Lawmakers push for clearer student loan forgiveness rules

Seven lawmakers urged a top Obama administration official to provide clearer rules for wiping out student loan debt when it may cause financial hardship to borrowers in bankruptcy.

The group of Democratic lawmakers on Friday urged Education Secretary Arne DuncanArne Starkey DuncanWhat the next Education secretary must do How Democrats learned to stop worrying and love teachers Obama Education Secretary: US education system is 'top 10 in nothing' MORE to establish specific standards for determining whether repayment of a student loan is an “undue hardship” and eligible for forgiveness.  

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“Because federal law treats student debt as non-dischargeable in bankruptcy proceedings, borrowers can be burdened with this debt for a lifetime even if circumstances make it unlikely that the borrower will ever be able to repay,” they wrote.

They argued that the guidance would help the most vulnerable loan holders by bringing consistency to the department’s handling of undue hardship claims.

In turn, that would allow the Education Department to better focus its loan collection efforts on cases where there is a more realistic opportunity for recovery, they said.

Federal law allows some borrowers to have their loans forgiven even though courts have established a high standard of proof for eligibility.

“While we recognize the department’s prerogative to fairly collect on student loan debts owed to it, we do not find it sensible or cost-effective for the department or its contractors to engage in lengthy legal challenges and appeals against bankrupt student loan borrowers who have demonstrated a clear and legitimate inability to repay their loans,” they wrote.

Some of the lawmakers — Sens. Dick DurbinRichard (Dick) Joseph DurbinTrump judicial nominee delayed amid GOP pushback Schumer seeks focus on health care amid impeachment fever Senators take fundraising efforts to Nats playoff games MORE (D-Ill.), Jack ReedJohn (Jack) Francis ReedSenators fear Syria damage 'irreversible' after Esper, Milley briefing This week: Congress returns to chaotic Washington Fury over Trump Syria decision grows MORE (D-R.I.) and Elizabeth WarrenElizabeth Ann WarrenWarren warns Facebook may help reelect Trump 'and profit off of it' Martin Luther King Jr.'s daughter knocks Zuckerberg for invoking her father while defending Facebook Overnight Health Care — Presented by National Taxpayers Union — House Dems advance drug pricing bill | Cases of vaping-related lung illnesses near 1,500 | Juul suspends sales of most e-cigarette flavors MORE (D-Mass.) and Reps. John ConyersJohn James ConyersEXCLUSIVE: Trump on reparations: 'I don't see it happening' McConnell: Reparations aren't 'a good idea' This week: Democrats move funding bills as caps deal remains elusive MORE (D-Mich.), Elijah CummingsElijah Eugene CummingsMichael Steele: Celebrating Elijah Cummings, a servant and a leader Republicans seek to delay effort to censure Schiff after Cummings' death House leaders offer tributes from floor to Elijah Cummings MORE (D-Md.), Steve CohenStephen (Steve) Ira CohenTop Democrat holds moment of silence for Cummings at hearing The Hill's Morning Report - Trump eyes narrowly focused response to Iran attacks Lewandowski, Democrats tangle at testy hearing MORE (D-Tenn.) and Hank JohnsonHenry (Hank) C. JohnsonMaloney to serve as acting Oversight chairwoman after Cummings's death The 13 House Democrats who back Kavanaugh's impeachment Hillary Clinton backs impeachment inquiry into Trump MORE (D-Ga.) — have introduced a bill that would restore the bankruptcy law to language in place before 2005 so that privately issued student loans will once again be dischargeable in bankruptcy like most other forms of private debt.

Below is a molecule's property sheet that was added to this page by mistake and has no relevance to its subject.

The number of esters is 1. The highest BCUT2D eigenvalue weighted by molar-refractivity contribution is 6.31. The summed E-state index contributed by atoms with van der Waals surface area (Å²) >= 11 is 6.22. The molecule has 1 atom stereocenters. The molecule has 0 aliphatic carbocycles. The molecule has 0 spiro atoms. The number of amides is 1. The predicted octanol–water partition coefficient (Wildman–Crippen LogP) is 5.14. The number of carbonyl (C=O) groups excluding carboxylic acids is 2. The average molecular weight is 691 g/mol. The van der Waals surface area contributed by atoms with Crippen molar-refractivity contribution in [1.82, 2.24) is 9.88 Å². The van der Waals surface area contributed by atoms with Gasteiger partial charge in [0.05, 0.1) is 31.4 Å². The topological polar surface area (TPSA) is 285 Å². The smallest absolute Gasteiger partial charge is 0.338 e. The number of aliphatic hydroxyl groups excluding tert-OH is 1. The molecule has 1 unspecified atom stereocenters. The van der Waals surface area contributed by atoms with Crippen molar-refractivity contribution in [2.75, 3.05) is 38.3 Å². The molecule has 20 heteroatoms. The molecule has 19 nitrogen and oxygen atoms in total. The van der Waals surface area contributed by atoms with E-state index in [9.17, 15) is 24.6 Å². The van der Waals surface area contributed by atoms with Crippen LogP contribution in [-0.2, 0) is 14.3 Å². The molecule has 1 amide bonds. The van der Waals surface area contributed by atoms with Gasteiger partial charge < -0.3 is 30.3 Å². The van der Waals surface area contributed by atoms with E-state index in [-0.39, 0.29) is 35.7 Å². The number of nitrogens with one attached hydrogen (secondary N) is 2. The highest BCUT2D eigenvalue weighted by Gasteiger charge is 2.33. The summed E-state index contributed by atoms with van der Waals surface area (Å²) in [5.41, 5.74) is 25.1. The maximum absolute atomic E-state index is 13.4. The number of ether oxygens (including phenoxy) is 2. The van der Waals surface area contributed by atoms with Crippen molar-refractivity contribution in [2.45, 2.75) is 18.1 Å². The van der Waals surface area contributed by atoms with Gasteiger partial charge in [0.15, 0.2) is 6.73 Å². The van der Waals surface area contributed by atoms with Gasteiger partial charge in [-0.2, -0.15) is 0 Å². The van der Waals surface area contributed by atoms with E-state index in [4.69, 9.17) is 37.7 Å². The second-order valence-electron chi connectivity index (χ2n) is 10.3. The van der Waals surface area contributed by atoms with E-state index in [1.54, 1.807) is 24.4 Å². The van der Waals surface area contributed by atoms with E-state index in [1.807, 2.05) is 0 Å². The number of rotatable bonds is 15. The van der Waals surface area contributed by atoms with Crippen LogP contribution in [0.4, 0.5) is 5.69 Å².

“Americans have accumulated $1.2 trillion in student loan debt, exceeding even the level of credit card debt in our nation," they wrote.

They specifically asked Duncan to issue guidance with respect to the collection of a federal student loan owed by a borrower who has filed for relief under Chapter 7, 12, or 13 of the federal bankruptcy code and who has requested that the bankruptcy court determine that the loan be discharged under the “undue hardship.”

“The need for action with respect to the student loan debt crisis is urgent,” they wrote.  

“The suggested guidance would benefit the most vulnerable student loan debtors in our population as well as the overall economy."